The Upcoming Fiscal Debate In Germany

Germany, today, is dependent on ChinaGermany is a wealthy country, but a large part of the population does not share in this wealth

Intermoney | Days ago, Helge Braun, a close associate of Angela Merkel, proposed reforming Germany’s constitutional limit on public debt. This is an issue facing great resistance within key sectors of the CDU/CSU, making it difficult for it to go beyond the status of a mere proposal, but whose mere proposal represents a turning point. In 2009, public deficits were reaching -3.2% of GDP in Germany as a result of the response to the Great Recession and the activation of automatic stabilizers. Therefore the German authorities introduced new mechanisms to ensure the sustainability of public finances. These quickly took effect as the German public deficit narrowed from -4.4% in 2010 to -0.9% in 2009, subsequently transitioning first to budgetary stability and then to surpluses in the public accounts.

The rule in question prevents German regions from incurring budget deficits and limits the structural deficit of the federal government to 0.35% of GDP. A rule that marked a turning point towards the imposition of fiscal austerity in Europe, shaping a very different recipe to that applied in the US to get out of the crisis. And it was also visible in the initial reaction of monetary policy. The reality is that there were countries in Europe where major imbalances and excesses needed to be corrected, although the priority should have been to support a rapid and strong economic recovery. A reality that was not correctly interpreted and which, subsequently, forced us to make an extra effort, especially in terms of monetary policy, which did not save us from obtaining worse results than in the US. The truth is that timely and appropriate action in the fiscal and monetary sphere would have prevented us from being trapped in a world of negative interest rates in the Eurozone today.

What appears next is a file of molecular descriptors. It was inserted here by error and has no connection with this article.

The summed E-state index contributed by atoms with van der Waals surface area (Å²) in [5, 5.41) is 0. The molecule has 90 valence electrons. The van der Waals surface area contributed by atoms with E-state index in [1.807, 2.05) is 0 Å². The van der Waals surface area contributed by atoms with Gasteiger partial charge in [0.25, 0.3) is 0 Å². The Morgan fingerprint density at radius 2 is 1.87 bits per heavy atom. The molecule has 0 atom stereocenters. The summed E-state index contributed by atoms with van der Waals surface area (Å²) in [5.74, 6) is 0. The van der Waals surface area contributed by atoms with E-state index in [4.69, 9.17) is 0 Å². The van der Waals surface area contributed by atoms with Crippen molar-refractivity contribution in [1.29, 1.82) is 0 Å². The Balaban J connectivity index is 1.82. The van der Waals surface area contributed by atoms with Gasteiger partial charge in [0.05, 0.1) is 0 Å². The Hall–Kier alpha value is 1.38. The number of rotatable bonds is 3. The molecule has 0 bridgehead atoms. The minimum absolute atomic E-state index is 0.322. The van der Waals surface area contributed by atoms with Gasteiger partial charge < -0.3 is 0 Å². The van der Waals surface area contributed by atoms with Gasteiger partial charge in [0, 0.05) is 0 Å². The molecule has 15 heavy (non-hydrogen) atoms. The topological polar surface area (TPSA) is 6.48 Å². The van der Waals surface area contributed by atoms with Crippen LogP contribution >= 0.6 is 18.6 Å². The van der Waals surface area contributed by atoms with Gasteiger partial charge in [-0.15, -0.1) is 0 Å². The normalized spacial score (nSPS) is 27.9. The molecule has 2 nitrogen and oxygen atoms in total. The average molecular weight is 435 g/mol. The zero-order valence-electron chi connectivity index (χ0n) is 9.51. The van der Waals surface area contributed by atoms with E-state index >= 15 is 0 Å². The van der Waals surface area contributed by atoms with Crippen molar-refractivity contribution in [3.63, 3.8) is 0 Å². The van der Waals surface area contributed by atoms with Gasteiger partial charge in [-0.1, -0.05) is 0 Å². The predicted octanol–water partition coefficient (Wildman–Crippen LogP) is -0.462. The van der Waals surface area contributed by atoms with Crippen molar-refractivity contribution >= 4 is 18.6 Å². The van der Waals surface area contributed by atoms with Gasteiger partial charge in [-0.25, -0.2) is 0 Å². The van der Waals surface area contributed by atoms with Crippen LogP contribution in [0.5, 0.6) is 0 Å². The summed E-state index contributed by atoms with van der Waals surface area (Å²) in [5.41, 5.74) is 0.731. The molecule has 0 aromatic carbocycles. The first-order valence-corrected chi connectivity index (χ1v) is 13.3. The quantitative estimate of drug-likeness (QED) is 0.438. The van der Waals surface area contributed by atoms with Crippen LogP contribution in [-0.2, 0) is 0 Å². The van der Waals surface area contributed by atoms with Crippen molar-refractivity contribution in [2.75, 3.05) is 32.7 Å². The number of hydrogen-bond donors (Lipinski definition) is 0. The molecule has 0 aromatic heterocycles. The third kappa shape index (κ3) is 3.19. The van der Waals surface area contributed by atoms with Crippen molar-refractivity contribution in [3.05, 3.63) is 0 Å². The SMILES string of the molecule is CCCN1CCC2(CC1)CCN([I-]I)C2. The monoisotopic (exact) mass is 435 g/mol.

The response to the COVID crisis in Europe, led by Germany, is an implicit acknowledgement of past mistakes. And Christian Democrat Helge Braun’s proposal only emphasises that more fiscal flexibility will still be needed to ensure full recovery. The exceptional nature of the situation has meant that the budget stability rule is currently suspended in Germany and is due to be reactivated next year. However, this reactivation seems hasty and the first option is to extend the suspension of the budget stability rule. That said, this would damage its usefulness by undermining confidence in its enforcement. So Braun raised the quite logical question of designing a progressive reduction of the public deficit before restoring the long-standing budget stability rule.

Braun’s approach clashed with the CDU/CSU apparatus and the fiscal orthodoxy that pervades the party and this, for the time being, will not go beyond a mere proposal. However, it is significant that members of some influence in the CDU/CSU are daring to take this step and launch a debate that will explode in the coming months in Germany.

There is widespread agreement in the world that premature tightening of fiscal policy would be a major mistake by undoing some of the great effort that has been made to promote recovery. In 2022, we run the risk that in the EU the suspended fiscal rules will be reinstated and we will move towards a premature and counterproductive fiscal tightening process. At this point, a distinction must be made between the situations of the various countries, and Braun’s proposal that a progressive consolidation path be designed before reactivating the rules previously in force makes sense. The fact of proposing a path adapted to each country’s situation represents an interesting solution. It is halfway between those who advocate a hasty fiscal adjustment and those who want to delay it sine die. For example, in Spain’s case, we should already have a long-term action plan for our public finances so that, in the next crisis, they can be part of the solution and not part of the problem.

The debate launched in Germany will gain momentum after the September elections. The possibility of forcing the German economy into a major fiscal adjustment, as early as 2022, is a mistake when its public debt is under control. In fact, despite the fall in GDP, debt stood at 70% in Q3’20, a reality that will be exposed by the CDU/CSU’s possible governing partner, the Greens. Their proposals are in line with a further increase in spending and do not fit in well with fiscal orthodoxy.

About the Author

The Corner
The Corner has a team of on-the-ground reporters in capital cities ranging from New York to Beijing. Their stories are edited by the teams at the Spanish magazine Consejeros (for members of companies’ boards of directors) and at the stock market news site Consenso Del Mercado (market consensus). They have worked in economics and communication for over 25 years.